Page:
LibrlSt 721: Special Topics in Liberal Studies
Anne Hansen, Associate Professor of History and Comparative Study of Religion
Love and Attachment in Buddhist Narrative
Tentative Reading List
Hammalawa Saddhatissa, Before He was the Buddha
- Selections from:
- Commentary on the Dhammapada
- Bimba's Lament
- Saddharma Ratnavaliya
Buddhadasa Bhikkhu, selected essays from Me & Mine
Thich Nhat Hanh, Cultivating the Mind of Love
Aya Khema, I Give You My Life
Chan Khong, Learning True Love
Martha Nussbaum, selected chapters from Love's Knowledge
Buddhism has often been characterized in the West as a religious tradition that teaches an ethic of individual salvation, world renunciation and detachment from ordinary family life. While many Buddhist writings extol the virtues of the solitary celibate life of the bhikkhu or monk, Buddhist literature contains an equally powerful examination of the ethics of attachment, social responsibility, friendship, and family life. Within this literature, it is the parent-child relationship-rather than romantic love, as in many Western literary works-that serves as the primary paradigm for love. This Buddhist inquiry into the nature of love and attachment tends to be expressed through narrative: stories that are widely known and enjoyed in Buddhist cultures and which come to serve as a medium for ethical reflection on the complexities and responsibilities of human relationships.
While the cultural contexts of the texts we will read and analyze may seem initially unfamiliar, some of their themes will be easily apprehended: an awkward boy rejected by his father grows up to become cruel and vindictive; a son who murders his own father in unable to find relief from his guilt and remorse. With other stories, we, like Buddhists, will have to struggle with their meanings and moral judgments: a king renowned for practicing generosity gives away his own children to a cruel Brahmin; the Buddha's wife grieves when her husband abandons her at the birth of their first child in order to seek enlightenment. In all cases, the narratives are rich, complex and beautiful works of literature that will not only enlarge our knowledge of Buddhist ideas of love and attachment, but also help us to better understand our own lives and relationships.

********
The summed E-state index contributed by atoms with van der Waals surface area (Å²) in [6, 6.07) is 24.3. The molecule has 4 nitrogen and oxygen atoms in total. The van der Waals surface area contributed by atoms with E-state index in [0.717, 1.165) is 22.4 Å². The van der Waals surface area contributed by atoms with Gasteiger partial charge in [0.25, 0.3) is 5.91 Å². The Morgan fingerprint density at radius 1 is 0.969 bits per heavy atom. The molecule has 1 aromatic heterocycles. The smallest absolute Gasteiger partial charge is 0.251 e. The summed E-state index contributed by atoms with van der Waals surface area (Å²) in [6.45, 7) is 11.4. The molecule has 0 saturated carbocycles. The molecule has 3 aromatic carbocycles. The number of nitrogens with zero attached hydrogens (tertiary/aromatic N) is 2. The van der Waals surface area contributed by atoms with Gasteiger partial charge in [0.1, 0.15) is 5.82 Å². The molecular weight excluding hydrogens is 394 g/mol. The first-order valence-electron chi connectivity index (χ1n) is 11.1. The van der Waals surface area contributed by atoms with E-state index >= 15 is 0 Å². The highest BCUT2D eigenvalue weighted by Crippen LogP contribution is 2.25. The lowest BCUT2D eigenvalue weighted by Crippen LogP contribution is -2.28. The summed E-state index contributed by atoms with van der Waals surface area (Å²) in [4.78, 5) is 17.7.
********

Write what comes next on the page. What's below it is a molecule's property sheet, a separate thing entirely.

No prior study of Buddhism is expected, but students must be open to critical engagement with reading non-Western and non-contemporary texts (in translation) and taking part in rigorous discussion and analysis. Students will write weekly 1-2 page essays responding to aspects of the reading, one of which will be expanded and exhaustively revised (in response to comments from the instructor and peers) into a polished 5-7 page paper. In addition, teams of students will lead selected class discussions and produce a final course project that will be presented orally (as time permits) at the end of the semester.
Final course projects: students will craft their own final projects in consultation with the instructor. Projects should connect with the course themes and methods for ethical and literary analysis taught over the course of the semester. Ideally, these projects will also reflect the larger intellectual questions or projects that students bring to the MLS program, and will advance students toward conceptualizing or preparing their "culminating projects" (LibrlSt 798) for the MLS degree. Options for the final course project include: reading and analyzing Western literature on love and attachment (through works such as Shakespeare's Romeo and Juliet, Jane Austen's Pride & Prejudice, passages from Martin Luther King Jr.'s Trumpet of Conscious, the Bible, or literature of the student's own choosing); research and artistic projects that treat the themes of ethical values about love or the relationship between narrative thinking and literary form; comparative projects on love and attachment; studies of Buddhist ritual, artistic, literary, or philosophical life and ideas in connection with the themes of love and attachment in Buddhist ethics.
Curtin Hall 939